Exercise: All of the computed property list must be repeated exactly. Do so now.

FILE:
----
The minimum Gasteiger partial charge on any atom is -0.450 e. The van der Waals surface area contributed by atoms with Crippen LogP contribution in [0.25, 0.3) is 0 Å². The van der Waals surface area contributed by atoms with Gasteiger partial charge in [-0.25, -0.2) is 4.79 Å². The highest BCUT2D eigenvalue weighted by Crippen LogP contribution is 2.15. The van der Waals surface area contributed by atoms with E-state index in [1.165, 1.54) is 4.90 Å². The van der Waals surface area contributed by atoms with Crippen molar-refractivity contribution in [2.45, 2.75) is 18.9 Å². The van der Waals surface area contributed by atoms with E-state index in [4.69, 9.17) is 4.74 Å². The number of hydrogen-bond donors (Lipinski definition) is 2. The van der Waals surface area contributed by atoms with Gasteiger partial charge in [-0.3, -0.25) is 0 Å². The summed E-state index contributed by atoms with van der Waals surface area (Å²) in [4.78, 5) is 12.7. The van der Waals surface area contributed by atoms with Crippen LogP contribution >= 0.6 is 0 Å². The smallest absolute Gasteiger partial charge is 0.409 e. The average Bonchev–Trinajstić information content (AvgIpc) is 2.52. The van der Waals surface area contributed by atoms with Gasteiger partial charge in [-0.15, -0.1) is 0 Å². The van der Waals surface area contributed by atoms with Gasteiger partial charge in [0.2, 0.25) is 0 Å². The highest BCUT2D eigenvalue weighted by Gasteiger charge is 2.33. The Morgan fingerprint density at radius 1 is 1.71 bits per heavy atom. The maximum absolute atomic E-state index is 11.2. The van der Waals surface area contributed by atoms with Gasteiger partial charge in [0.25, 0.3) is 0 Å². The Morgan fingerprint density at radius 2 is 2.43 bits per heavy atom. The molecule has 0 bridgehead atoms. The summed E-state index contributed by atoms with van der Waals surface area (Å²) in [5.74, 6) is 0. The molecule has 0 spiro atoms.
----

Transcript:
The minimum Gasteiger partial charge on any atom is -0.450 e. The van der Waals surface area contributed by atoms with Crippen LogP contribution in [0.25, 0.3) is 0 Å². The van der Waals surface area contributed by atoms with Gasteiger partial charge in [-0.25, -0.2) is 4.79 Å². The highest BCUT2D eigenvalue weighted by Crippen LogP contribution is 2.15. The van der Waals surface area contributed by atoms with E-state index in [1.165, 1.54) is 4.90 Å². The van der Waals surface area contributed by atoms with Crippen molar-refractivity contribution in [2.45, 2.75) is 18.9 Å². The van der Waals surface area contributed by atoms with E-state index in [4.69, 9.17) is 4.74 Å². The number of hydrogen-bond donors (Lipinski definition) is 2. The van der Waals surface area contributed by atoms with Gasteiger partial charge in [-0.3, -0.25) is 0 Å². The summed E-state index contributed by atoms with van der Waals surface area (Å²) in [4.78, 5) is 12.7. The van der Waals surface area contributed by atoms with Crippen LogP contribution >= 0.6 is 0 Å². The smallest absolute Gasteiger partial charge is 0.409 e. The average Bonchev–Trinajstić information content (AvgIpc) is 2.52. The van der Waals surface area contributed by atoms with Gasteiger partial charge in [-0.15, -0.1) is 0 Å². The van der Waals surface area contributed by atoms with Gasteiger partial charge in [0.2, 0.25) is 0 Å². The highest BCUT2D eigenvalue weighted by Gasteiger charge is 2.33. The Morgan fingerprint density at radius 1 is 1.71 bits per heavy atom. The maximum absolute atomic E-state index is 11.2. The van der Waals surface area contributed by atoms with Gasteiger partial charge in [0.25, 0.3) is 0 Å². The Morgan fingerprint density at radius 2 is 2.43 bits per heavy atom. The molecule has 0 bridgehead atoms. The summed E-state index contributed by atoms with van der Waals surface area (Å²) in [5.74, 6) is 0. The molecule has 0 spiro atoms.